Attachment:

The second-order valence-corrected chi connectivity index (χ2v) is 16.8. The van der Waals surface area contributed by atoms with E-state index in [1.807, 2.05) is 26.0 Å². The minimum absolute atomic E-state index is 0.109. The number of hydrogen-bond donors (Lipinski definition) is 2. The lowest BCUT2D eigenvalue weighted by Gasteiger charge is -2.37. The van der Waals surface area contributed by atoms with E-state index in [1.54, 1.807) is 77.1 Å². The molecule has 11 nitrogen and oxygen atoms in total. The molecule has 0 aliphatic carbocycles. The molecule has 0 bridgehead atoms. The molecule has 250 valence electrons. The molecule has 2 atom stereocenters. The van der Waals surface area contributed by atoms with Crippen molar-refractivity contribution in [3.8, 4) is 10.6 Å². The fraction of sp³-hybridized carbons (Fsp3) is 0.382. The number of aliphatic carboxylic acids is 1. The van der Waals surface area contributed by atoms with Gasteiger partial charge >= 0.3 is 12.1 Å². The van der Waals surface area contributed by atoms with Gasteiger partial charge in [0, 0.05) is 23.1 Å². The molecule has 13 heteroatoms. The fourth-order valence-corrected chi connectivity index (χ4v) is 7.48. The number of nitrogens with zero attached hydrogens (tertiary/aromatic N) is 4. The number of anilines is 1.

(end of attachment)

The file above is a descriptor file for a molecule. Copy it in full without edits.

The second-order valence-corrected chi connectivity index (χ2v) is 16.8. The van der Waals surface area contributed by atoms with E-state index in [1.807, 2.05) is 26.0 Å². The minimum absolute atomic E-state index is 0.109. The number of hydrogen-bond donors (Lipinski definition) is 2. The lowest BCUT2D eigenvalue weighted by Gasteiger charge is -2.37. The van der Waals surface area contributed by atoms with E-state index in [1.54, 1.807) is 77.1 Å². The molecule has 11 nitrogen and oxygen atoms in total. The molecule has 0 aliphatic carbocycles. The molecule has 0 bridgehead atoms. The molecule has 250 valence electrons. The molecule has 2 atom stereocenters. The van der Waals surface area contributed by atoms with Crippen molar-refractivity contribution in [3.8, 4) is 10.6 Å². The fraction of sp³-hybridized carbons (Fsp3) is 0.382. The number of aliphatic carboxylic acids is 1. The van der Waals surface area contributed by atoms with Gasteiger partial charge >= 0.3 is 12.1 Å². The van der Waals surface area contributed by atoms with Gasteiger partial charge in [0, 0.05) is 23.1 Å². The molecule has 13 heteroatoms. The fourth-order valence-corrected chi connectivity index (χ4v) is 7.48. The number of nitrogens with zero attached hydrogens (tertiary/aromatic N) is 4. The number of anilines is 1.